March 7, 2000


The staff of the Committee on Open Government is authorized to issue advisory opinions.
The ensuing staff advisory opinion is based solely upon the information presented in your


I have received your letter of January 26 in which you sought my views concerning a
series of events occurring in the Village of Piermont.

According to your letter, on January 21, an employee of the Village "was arraigned in
open court and charges were read to him", and a copy of the charges were placed in the
records of the Piermont Police Department. In your capacity as chief executive officer of the
Village, you requested a copy of the charges, but the Chief of Police denied your request,
"stating that the District Attorney had instructed him not to give [you] a copy." You asked
whether, under the circumstances that you described, the Chief of Police "could legitimately
refuse a request for documents from the Mayor..."

From my perspective, the denial of your request was inconsistent with law. In this
regard, I offer the following comments.

First, although the courts are not subject to the Freedom of Information Law, other
statutes confer rights of access to court records. In this instance, pursuant to §2019-a of the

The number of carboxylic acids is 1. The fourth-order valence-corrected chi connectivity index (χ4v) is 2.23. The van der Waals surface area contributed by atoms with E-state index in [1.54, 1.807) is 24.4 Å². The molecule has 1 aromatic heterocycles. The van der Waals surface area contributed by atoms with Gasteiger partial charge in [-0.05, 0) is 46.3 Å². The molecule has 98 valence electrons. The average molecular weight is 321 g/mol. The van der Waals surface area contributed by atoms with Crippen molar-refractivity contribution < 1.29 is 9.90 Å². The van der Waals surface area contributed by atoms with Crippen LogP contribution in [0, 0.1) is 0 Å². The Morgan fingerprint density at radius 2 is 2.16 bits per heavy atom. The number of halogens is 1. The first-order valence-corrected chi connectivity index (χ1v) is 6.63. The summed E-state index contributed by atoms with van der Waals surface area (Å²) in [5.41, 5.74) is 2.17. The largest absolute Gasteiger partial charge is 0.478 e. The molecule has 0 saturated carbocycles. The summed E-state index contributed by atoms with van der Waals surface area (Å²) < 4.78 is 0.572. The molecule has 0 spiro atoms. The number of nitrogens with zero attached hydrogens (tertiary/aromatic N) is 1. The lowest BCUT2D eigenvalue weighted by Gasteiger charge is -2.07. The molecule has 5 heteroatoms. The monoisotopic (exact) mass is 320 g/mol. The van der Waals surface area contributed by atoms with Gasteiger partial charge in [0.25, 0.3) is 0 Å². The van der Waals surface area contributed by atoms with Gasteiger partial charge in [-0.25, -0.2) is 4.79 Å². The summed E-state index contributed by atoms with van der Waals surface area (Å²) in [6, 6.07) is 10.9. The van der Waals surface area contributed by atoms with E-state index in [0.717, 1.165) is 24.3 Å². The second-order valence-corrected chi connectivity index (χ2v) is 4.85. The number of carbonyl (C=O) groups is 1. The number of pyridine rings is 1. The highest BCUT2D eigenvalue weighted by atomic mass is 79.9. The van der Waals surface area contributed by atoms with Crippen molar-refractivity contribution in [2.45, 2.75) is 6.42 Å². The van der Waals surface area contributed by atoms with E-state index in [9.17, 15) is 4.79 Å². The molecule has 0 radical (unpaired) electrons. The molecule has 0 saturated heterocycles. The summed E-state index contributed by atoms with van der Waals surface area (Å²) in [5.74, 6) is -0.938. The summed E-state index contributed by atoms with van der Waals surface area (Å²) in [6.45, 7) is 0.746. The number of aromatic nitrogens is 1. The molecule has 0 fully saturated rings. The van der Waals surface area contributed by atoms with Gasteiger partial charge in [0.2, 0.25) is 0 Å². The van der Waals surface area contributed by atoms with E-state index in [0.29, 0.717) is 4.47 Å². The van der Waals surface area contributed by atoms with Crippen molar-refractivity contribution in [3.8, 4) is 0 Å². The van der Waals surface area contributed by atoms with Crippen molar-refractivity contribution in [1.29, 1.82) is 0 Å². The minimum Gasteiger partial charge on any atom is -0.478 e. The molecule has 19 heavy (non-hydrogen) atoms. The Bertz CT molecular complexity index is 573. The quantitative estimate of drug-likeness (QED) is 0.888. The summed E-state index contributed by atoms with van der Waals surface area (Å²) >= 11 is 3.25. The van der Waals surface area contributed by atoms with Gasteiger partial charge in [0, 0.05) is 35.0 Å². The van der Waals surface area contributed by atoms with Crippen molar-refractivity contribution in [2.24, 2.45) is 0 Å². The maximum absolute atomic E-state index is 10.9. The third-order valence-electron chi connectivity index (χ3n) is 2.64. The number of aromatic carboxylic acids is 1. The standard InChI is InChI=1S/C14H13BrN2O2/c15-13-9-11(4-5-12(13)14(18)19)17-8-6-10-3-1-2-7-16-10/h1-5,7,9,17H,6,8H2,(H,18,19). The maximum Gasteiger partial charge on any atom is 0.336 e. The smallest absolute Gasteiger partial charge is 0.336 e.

Uniform Justice Court Act, which applies to village and town justice courts, the record of the
arraignment and charges would in my view have been available to any person.

Second, in a related vein, even when records may ordinarily be withheld under the
Freedom of Information Law, once they have been introduced in a public judicial proceeding,
an agency no longer has the authority to deny access [see Moore v. Santucci, 151 AD2d 677
(1989)]. In this instance, because the arraignment occurred in a public proceeding during
which any member of the public could have been present, and since the court's record of that
proceeding would be public, a duplicate of the same record would, in my opinion, be
available from the Village under the Freedom of Information Law.

Third, as you are aware, provisions of the Village Law detail the powers and duties of
various village officials. Pertinent in this instance is §4-400(1)(e), which states that "[i]t
shall be the responsibility of the exercise supervision over the conduct of the
police and other subordinate officers of the village." Additionally, §4-402(a) provides that
the village clerk is the custodian of village records. Based on those provisions, while the
Police Chief may have had physical custody of the record in question, I do not believe that he
had legal custody or control over the record.

Lastly, since the person arraigned was a Village employee, it would appear that you
were seeking the record not as a member of the public under the Freedom of Information
Law, but rather in the performance of your official duties as chief executive officer of the
Village. In my view, since there was no statute barring disclosure, the Chief should have
honored your request.

I hope that I have been of assistance. If you would like to discuss the matter further,
please feel free to contact me.



Robert J. Freeman
Executive Director